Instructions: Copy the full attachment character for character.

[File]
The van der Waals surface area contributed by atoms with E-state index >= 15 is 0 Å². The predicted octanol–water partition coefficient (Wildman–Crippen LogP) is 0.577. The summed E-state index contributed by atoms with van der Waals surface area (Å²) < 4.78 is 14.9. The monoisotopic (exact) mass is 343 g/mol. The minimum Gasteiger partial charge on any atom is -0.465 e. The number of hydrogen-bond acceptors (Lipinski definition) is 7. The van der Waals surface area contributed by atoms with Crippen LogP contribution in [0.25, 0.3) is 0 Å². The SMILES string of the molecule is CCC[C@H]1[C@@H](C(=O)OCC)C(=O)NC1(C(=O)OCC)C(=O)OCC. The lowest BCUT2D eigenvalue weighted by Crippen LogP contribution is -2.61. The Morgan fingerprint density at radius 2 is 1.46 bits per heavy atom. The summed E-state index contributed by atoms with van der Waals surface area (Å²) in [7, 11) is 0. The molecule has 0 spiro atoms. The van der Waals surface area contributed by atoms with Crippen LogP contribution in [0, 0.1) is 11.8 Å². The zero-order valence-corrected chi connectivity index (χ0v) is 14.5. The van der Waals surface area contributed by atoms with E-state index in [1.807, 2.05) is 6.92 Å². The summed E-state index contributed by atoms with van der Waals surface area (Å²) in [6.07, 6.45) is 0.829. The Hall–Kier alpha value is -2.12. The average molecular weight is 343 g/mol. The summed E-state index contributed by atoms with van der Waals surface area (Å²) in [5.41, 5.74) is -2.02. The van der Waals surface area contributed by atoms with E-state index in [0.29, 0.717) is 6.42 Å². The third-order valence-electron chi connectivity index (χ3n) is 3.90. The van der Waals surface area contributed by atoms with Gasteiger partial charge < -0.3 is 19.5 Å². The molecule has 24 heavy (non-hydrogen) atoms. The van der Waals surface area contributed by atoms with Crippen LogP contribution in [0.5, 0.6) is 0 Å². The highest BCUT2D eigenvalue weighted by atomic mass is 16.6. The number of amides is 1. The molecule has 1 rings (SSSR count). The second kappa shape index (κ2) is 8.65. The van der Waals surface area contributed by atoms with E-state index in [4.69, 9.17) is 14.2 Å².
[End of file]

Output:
The van der Waals surface area contributed by atoms with E-state index >= 15 is 0 Å². The predicted octanol–water partition coefficient (Wildman–Crippen LogP) is 0.577. The summed E-state index contributed by atoms with van der Waals surface area (Å²) < 4.78 is 14.9. The monoisotopic (exact) mass is 343 g/mol. The minimum Gasteiger partial charge on any atom is -0.465 e. The number of hydrogen-bond acceptors (Lipinski definition) is 7. The van der Waals surface area contributed by atoms with Crippen LogP contribution in [0.25, 0.3) is 0 Å². The SMILES string of the molecule is CCC[C@H]1[C@@H](C(=O)OCC)C(=O)NC1(C(=O)OCC)C(=O)OCC. The lowest BCUT2D eigenvalue weighted by Crippen LogP contribution is -2.61. The Morgan fingerprint density at radius 2 is 1.46 bits per heavy atom. The summed E-state index contributed by atoms with van der Waals surface area (Å²) in [7, 11) is 0. The molecule has 0 spiro atoms. The van der Waals surface area contributed by atoms with Crippen LogP contribution in [0, 0.1) is 11.8 Å². The zero-order valence-corrected chi connectivity index (χ0v) is 14.5. The van der Waals surface area contributed by atoms with E-state index in [1.807, 2.05) is 6.92 Å². The summed E-state index contributed by atoms with van der Waals surface area (Å²) in [6.07, 6.45) is 0.829. The Hall–Kier alpha value is -2.12. The average molecular weight is 343 g/mol. The summed E-state index contributed by atoms with van der Waals surface area (Å²) in [5.41, 5.74) is -2.02. The van der Waals surface area contributed by atoms with E-state index in [0.29, 0.717) is 6.42 Å². The third-order valence-electron chi connectivity index (χ3n) is 3.90. The van der Waals surface area contributed by atoms with Gasteiger partial charge < -0.3 is 19.5 Å². The molecule has 24 heavy (non-hydrogen) atoms. The van der Waals surface area contributed by atoms with Crippen LogP contribution in [0.5, 0.6) is 0 Å². The highest BCUT2D eigenvalue weighted by atomic mass is 16.6. The number of amides is 1. The molecule has 1 rings (SSSR count). The second kappa shape index (κ2) is 8.65. The van der Waals surface area contributed by atoms with E-state index in [4.69, 9.17) is 14.2 Å².